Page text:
iiQKA: The new operating system and ecosystem from KUKA
Mastering the requirements of the future with intuitive and intelligent automation solutions
Dr. Kristina Wagner, SVP Technology & Innovation Center ||| Director The Robot X-perience (iiQKA), KUKA
On the way to a new era of intuitive, fast and powerful automation for all, KUKA is developing the future operating system iiQKA.OS. The operating system will be the basis of an entire ecosystem that provides access to programs, apps, services or accessories and will be easy to install, operate and expand. For newcomers and all those who want to become automation experts – or already are.
11:05 – 11:30
Coffee break and Networking
11:30 – 11:55
Simple plug & play solutions for cobot palletizing and welding
Christopher Schneider, Cobot Business Coordinator EMEA, Yaskawa Europe GmbH
Setting up simple cobot installations for welding and palletizing is Yaskawa’s focus: Yaskawa launches a new Market Place for Plug&Play products with the release of the new Plug&Play Cobot Series HC DTP.
11:55 – 12:20
Welding, stacking, screwing: Three Cobot applications in practice
Gregor Spieker, Channel Development Manager, Universal Robots GmbH
Welding, stacking, screwing – three areas that are almost classics among the use cases for cobots. But where to start with automation? That’s still what numerous users ask themselves every day. Gregor Spieker explains the most important components, interfaces and steps for a successful cobot project.
12:20 – 13:20
Lunch break and Networking
13:20 – 13:45
When is a cobot application safe? Safety and security in the application
Dr.-Ing. Christian Henke, Head of Department Scientific Automation, Fraunhofer Institute for Mechatronics Design IEM
Due to the constantly increasing networking, today’s technical systems are often no longer closed, but have several interfaces to the outside. This opens the door to cyber attacks, which can range from spying out data to manipulating and disrupting operations. These threats lead to major challenges in the development process of robot and cobot applications. In particular, the eminently important guarantee of functional safety becomes difficult to manage due to increasing complexity or networking. In addition, the attack resistance or IT security of the systems must be considered. To this end, Fraunhofer IEM is developing innovative methods and tools that analyze the mutual influence of safety and security in order to guarantee holistic security along the system life cycle. This approach – safety and security-by-design – is presented using a cobot application example.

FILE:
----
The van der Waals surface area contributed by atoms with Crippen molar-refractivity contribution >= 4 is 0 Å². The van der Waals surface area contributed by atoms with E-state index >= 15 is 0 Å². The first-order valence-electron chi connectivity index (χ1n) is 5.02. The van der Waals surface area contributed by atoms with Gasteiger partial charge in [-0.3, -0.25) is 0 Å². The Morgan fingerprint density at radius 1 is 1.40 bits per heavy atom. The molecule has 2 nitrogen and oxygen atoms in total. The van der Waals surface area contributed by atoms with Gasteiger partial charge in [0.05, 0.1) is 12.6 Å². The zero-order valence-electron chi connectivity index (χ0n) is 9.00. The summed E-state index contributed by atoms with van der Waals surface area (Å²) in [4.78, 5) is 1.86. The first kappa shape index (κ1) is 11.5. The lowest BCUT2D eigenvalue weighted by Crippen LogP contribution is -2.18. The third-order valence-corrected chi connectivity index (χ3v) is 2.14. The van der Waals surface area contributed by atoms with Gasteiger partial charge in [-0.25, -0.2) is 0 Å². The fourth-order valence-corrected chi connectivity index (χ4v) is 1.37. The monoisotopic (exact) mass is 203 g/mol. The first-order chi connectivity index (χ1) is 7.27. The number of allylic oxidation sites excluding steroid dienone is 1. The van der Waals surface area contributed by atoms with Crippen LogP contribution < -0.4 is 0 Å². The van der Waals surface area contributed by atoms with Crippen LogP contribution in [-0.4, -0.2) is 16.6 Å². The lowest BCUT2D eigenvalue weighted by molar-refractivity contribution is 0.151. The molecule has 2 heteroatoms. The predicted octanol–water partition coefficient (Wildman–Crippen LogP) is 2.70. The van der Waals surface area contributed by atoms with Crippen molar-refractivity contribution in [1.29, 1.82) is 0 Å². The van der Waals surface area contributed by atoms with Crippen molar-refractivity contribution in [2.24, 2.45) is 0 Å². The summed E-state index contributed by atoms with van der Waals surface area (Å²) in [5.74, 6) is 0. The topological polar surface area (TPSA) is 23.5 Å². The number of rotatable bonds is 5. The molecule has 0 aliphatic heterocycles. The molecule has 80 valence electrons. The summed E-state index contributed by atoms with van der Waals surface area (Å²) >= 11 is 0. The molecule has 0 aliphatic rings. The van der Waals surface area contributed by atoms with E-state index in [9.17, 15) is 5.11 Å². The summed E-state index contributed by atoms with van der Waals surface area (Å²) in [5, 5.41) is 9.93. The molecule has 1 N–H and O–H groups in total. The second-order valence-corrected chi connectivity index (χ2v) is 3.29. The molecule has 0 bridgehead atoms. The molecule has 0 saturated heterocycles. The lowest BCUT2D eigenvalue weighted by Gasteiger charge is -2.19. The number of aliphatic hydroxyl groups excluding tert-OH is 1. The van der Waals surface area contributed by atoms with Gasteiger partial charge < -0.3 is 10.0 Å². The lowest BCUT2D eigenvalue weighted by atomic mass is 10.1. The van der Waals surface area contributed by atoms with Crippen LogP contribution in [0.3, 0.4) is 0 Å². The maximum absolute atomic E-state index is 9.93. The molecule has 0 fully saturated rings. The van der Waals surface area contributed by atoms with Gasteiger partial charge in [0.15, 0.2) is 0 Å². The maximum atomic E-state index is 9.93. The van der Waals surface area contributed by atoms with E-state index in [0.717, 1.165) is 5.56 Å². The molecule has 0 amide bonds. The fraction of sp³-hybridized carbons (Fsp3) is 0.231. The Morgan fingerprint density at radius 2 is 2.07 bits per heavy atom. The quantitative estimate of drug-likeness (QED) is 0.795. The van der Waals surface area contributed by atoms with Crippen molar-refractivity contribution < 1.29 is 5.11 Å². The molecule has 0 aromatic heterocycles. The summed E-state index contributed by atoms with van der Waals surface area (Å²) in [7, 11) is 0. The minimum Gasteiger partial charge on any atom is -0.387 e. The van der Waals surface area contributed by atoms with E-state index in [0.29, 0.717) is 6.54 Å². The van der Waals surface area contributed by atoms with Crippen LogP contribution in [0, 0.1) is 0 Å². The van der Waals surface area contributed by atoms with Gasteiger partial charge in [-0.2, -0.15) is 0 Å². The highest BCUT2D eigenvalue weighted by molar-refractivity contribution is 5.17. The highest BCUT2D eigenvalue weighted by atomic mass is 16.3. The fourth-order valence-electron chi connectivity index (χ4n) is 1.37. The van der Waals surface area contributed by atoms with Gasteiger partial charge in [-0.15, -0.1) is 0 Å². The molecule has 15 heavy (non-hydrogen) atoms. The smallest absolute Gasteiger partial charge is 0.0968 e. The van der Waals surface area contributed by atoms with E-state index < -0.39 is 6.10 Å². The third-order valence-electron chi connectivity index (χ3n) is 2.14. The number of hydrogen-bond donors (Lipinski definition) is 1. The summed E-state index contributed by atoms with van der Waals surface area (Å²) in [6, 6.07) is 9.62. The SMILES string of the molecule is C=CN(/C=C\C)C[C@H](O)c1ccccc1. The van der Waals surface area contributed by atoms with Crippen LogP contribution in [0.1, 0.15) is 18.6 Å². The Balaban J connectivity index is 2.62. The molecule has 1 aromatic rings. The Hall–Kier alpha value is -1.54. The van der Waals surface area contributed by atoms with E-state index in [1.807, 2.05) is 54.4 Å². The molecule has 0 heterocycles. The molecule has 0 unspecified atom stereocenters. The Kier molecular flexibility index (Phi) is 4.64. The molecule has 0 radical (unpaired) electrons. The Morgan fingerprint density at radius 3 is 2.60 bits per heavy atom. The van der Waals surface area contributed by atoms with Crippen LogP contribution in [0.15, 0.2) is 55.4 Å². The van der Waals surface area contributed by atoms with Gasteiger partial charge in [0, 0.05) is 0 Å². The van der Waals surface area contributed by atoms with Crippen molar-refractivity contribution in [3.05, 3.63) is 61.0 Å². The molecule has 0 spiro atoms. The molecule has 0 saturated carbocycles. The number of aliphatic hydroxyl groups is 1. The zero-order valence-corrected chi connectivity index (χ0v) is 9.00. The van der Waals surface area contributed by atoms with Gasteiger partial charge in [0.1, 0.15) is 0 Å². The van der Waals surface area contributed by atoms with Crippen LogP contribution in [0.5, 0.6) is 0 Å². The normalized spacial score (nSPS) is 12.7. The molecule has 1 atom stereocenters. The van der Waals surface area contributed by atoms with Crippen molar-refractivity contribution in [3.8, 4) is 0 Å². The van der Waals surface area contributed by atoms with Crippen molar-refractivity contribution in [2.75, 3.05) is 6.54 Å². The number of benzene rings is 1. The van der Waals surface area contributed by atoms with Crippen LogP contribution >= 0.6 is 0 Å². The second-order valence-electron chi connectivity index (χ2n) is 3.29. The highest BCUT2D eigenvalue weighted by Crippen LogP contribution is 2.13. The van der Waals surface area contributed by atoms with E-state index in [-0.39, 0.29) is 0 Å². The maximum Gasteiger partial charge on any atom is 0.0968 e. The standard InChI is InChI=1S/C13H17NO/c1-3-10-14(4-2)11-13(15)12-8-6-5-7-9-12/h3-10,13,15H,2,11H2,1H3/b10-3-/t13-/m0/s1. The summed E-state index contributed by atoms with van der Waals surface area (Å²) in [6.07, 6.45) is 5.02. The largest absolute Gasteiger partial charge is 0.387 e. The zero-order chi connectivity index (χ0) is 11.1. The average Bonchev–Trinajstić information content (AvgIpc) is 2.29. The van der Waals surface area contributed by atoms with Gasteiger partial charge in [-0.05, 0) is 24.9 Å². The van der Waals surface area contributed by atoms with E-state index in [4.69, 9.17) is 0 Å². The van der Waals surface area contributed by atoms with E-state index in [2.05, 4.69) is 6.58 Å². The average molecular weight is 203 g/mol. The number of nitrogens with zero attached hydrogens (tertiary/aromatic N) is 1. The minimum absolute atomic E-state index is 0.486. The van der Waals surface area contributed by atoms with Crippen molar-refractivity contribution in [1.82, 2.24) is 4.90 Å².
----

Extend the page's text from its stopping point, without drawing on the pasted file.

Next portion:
13:45 – 14:10
Safety of automated guided vehicles – Innovations in robotics and automation
Jochen Vetter, Team leader Consulting Robotics, Pilz GmbH & Co. KG
The presentation will show how the interaction between humans and automated guided vehicles or autonomous mobile robots runs smoothly and accident-free, which normative requirements you should take into account, and how safety and productivity can best be reconciled.
14:10 – 14:35
Visor Robotic – Advantages of full hand-eye calibration
Alexander Resch, Product manager, SensoPart Industriesensorik GmbH
Robot camera calibrations provide a unique mechanical-mathematical link between the robotic system and the vision sensor or system. A variety of different calibration methods exist, each with advantages, disadvantages and limitations on the application side. In this presentation, we will give an overview of typical calibration methods and convey the advantages of a complete hand-eye calibration with the VISOR Robotic.
14:35 – 15:05
Coffee break and Networking
15:05 – 15:30
Artificial intelligence and its potential for robotics.
Maximilian Mutschler, VP Sales, micropsi industries GmbH
Gripping cables, plugging cables and checking for leaks – how robots master the previously impossible
15:30 – 15:55
Moving towards gesture recognition and self programming
Cem Deşen, Global Operations Director, Association of Robotics and High-Tech System Manufacturers and Integrators (ROBODER)
As the revolutionary changes in industrial robots continue, programming methods for robotic applications are evolving in a similar fashion. Sensor fusion, intuitive algorithms, advanced IoT-based sensors enable robots to grasp the necessities of the task and interact with the outside world. In the near future we will be able to program robots by simply pointing them in the right direction, if not at the snap of fingers.
15:55 – 16:30
Registration for this event